Document Detail


Increased likelihood of long-term gastrostomy tube dependence in head and neck cancer survivors without partners.
MedLine Citation:
PMID:  22505332     Owner:  NLM     Status:  Publisher    
Abstract/OtherAbstract:
BACKGROUND: We evaluated factors associated with long-term dependence on percutaneous endoscopic gastrostomy (PEG) tubes. METHODS: One hundred fifty-four patients receiving treatment at the University of Alabama at Birmingham between 2002 and 2004 who underwent PEG tube placement were identified through retrospective review of medical records. Using binary logistic regression, we evaluated the association of various factors on long-term dependence on PEG tubes. RESULTS: A total of 25.3% of survivors remained PEG tube-dependent at 12 months. The odds of long-term PEG tube-dependence were greater for those who did not have partners compared with those who had partners (odds ratio [OR], 3.33; p = .004), for patients who received radiation therapy (OR, 6.21; p = .018), and for those who had a tracheotomy in place for longer than 30 days (OR, 4.328; p = .035). CONCLUSION: Data suggest that interventions targeted at reducing long-term dependence on PEG tubes take into account not only treatment-related factors, but also the important role that social support plays. © 2012 Wiley Periodicals, Inc. Head Neck, 2012.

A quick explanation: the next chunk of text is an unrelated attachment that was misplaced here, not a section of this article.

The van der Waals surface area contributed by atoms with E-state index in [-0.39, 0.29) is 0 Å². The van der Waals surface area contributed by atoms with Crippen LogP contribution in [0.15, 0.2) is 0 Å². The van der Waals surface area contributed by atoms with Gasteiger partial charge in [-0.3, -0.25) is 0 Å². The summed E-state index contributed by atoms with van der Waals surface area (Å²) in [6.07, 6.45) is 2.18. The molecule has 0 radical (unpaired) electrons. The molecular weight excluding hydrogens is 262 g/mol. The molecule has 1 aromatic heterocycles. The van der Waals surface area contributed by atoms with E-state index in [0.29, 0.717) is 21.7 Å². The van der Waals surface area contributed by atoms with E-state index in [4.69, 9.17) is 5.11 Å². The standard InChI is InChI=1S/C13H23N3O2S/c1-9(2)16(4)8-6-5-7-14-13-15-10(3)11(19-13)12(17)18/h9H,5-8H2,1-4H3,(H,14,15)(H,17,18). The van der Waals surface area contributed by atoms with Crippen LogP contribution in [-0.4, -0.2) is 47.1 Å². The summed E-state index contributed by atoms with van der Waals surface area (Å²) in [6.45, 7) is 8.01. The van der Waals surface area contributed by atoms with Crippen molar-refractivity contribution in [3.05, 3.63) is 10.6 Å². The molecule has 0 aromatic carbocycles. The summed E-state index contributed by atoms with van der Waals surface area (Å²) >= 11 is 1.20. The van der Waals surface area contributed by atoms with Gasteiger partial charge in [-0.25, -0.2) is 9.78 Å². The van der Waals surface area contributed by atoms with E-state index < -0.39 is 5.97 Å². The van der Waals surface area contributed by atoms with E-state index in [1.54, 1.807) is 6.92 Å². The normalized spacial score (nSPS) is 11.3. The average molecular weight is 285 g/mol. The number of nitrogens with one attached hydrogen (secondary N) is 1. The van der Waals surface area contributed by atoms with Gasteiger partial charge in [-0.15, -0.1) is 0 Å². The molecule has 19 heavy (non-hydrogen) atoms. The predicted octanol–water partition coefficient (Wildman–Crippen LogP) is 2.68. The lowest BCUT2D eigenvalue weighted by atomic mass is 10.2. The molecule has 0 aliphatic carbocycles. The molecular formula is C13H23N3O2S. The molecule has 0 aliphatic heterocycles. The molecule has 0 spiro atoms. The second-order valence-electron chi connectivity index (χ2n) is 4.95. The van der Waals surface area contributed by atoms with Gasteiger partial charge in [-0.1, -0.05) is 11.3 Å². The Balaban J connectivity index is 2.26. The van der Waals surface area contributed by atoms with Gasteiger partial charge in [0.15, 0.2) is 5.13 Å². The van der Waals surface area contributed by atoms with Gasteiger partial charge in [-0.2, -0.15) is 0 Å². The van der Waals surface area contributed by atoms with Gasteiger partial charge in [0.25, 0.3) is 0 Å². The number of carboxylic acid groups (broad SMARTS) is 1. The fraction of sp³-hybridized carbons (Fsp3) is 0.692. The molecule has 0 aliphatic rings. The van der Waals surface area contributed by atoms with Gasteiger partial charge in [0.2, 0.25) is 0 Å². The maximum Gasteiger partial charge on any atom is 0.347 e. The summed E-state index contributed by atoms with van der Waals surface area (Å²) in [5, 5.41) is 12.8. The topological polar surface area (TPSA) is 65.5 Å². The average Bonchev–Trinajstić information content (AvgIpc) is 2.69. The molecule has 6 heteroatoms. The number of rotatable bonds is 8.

Authors:
J Scott Magnuson; Jennifer Durst; Eben L Rosenthal; William R Carroll; Christine S Ritchie; Meredith L Kilgore; Julie L Locher
Publication Detail:
Type:  JOURNAL ARTICLE     Date:  2012-4-14
Journal Detail:
Title:  Head & neck     Volume:  -     ISSN:  1097-0347     ISO Abbreviation:  -     Publication Date:  2012 Apr 
Date Detail:
Created Date:  2012-4-16     Completed Date:  -     Revised Date:  -    
Medline Journal Info:
Nlm Unique ID:  8902541     Medline TA:  Head Neck     Country:  -    
Other Details:
Languages:  ENG     Pagination:  -     Citation Subset:  -    
Copyright Information:
Copyright © 2012 Wiley Periodicals, Inc.
Affiliation:
Department of Surgery, Division of Otolaryngology Head and Neck Surgery, University of Alabama at Birmingham, Birmingham, Alabama.
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